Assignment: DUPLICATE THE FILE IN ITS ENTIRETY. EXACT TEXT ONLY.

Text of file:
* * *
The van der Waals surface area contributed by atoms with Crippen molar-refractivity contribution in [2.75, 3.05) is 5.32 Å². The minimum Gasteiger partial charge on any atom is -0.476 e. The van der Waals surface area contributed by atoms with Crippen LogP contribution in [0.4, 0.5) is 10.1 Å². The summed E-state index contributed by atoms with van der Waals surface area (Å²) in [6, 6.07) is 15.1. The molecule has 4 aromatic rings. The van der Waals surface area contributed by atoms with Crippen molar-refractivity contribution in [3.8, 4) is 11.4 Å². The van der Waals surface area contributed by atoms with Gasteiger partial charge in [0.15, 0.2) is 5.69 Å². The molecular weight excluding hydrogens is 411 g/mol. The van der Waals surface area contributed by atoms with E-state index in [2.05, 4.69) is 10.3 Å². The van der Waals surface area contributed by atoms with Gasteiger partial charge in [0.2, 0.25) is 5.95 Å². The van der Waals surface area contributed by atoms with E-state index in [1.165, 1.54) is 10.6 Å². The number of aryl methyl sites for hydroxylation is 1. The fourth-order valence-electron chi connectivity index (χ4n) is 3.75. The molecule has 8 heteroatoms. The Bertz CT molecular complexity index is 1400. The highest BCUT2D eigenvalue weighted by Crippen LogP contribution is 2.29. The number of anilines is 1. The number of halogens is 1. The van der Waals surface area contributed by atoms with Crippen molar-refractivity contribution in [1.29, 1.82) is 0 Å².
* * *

The van der Waals surface area contributed by atoms with Crippen molar-refractivity contribution in [2.75, 3.05) is 5.32 Å². The minimum Gasteiger partial charge on any atom is -0.476 e. The van der Waals surface area contributed by atoms with Crippen LogP contribution in [0.4, 0.5) is 10.1 Å². The summed E-state index contributed by atoms with van der Waals surface area (Å²) in [6, 6.07) is 15.1. The molecule has 4 aromatic rings. The van der Waals surface area contributed by atoms with Crippen molar-refractivity contribution in [3.8, 4) is 11.4 Å². The van der Waals surface area contributed by atoms with Gasteiger partial charge in [0.15, 0.2) is 5.69 Å². The molecular weight excluding hydrogens is 411 g/mol. The van der Waals surface area contributed by atoms with E-state index in [2.05, 4.69) is 10.3 Å². The van der Waals surface area contributed by atoms with Gasteiger partial charge in [0.2, 0.25) is 5.95 Å². The van der Waals surface area contributed by atoms with E-state index in [1.165, 1.54) is 10.6 Å². The number of aryl methyl sites for hydroxylation is 1. The fourth-order valence-electron chi connectivity index (χ4n) is 3.75. The molecule has 8 heteroatoms. The Bertz CT molecular complexity index is 1400. The highest BCUT2D eigenvalue weighted by Crippen LogP contribution is 2.29. The number of anilines is 1. The number of halogens is 1. The van der Waals surface area contributed by atoms with Crippen molar-refractivity contribution in [1.29, 1.82) is 0 Å².